Sunday, April 13, 2008

Wives for Virginia, 1621

As background for my essay on migration, I am reading "Wives for Virginia, 1621" (WMQ, Jan. 1991) by David Ransome.

It's a fairly straightforward little article which argues that the 57 women shipped to Virginia by the Virginia Company in 1621 as wives for the colonists were of a higher social standing than popularly supposed. Ransome bases this argument on some amazing documents that preserve the women's names, birthplaces, family conditions, and, in one case, letters of recommendation.

The documents are fun, but what makes this article post-worthy is its contribution to my list of favorite 17th-century names: Temperance Flowerdew. Now, Mistress Flowerdew can't quite challenge for the top spot, which still belongs to Humiliation Scratcher (see DHFischer, Albion's Seed), but she certainly earns honorable mention.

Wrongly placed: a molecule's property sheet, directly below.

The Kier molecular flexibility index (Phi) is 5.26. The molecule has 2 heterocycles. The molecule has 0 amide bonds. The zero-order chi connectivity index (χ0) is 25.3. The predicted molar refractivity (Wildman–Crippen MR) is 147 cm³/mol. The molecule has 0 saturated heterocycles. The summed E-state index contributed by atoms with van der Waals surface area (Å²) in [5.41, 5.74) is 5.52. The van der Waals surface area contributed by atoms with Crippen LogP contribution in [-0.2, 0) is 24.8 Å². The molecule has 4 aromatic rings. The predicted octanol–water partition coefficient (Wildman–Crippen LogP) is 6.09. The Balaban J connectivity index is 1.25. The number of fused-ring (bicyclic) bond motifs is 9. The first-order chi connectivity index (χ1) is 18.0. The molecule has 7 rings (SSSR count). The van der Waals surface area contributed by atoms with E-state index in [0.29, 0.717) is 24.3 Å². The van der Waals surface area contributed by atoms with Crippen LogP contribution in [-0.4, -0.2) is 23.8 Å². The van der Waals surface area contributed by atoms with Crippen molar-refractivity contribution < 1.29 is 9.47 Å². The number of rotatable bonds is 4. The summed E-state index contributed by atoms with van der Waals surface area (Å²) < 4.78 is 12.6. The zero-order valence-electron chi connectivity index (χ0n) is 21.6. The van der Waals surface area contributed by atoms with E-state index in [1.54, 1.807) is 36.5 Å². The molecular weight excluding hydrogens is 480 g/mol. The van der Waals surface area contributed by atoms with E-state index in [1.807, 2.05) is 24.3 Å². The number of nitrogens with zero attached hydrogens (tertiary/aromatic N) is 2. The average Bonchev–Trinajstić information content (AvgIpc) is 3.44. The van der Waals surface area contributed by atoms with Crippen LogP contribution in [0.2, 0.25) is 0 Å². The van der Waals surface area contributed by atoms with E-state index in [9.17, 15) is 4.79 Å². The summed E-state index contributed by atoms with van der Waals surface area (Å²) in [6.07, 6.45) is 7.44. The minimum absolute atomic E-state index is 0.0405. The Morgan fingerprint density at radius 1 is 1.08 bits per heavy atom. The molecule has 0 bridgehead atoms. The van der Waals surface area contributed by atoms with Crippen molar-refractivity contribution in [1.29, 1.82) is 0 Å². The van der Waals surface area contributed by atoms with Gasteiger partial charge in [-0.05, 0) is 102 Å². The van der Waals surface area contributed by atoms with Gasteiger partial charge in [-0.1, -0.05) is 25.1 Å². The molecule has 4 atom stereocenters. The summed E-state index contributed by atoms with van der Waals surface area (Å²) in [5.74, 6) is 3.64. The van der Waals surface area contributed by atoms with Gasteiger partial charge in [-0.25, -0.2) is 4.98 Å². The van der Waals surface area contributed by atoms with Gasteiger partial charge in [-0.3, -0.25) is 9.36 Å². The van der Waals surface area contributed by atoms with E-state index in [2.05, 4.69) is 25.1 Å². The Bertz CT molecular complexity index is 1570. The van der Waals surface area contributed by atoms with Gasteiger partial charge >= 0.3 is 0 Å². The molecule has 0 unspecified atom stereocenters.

Do you have a favorite 17th-century/Puritan name? Leave it in the comments.

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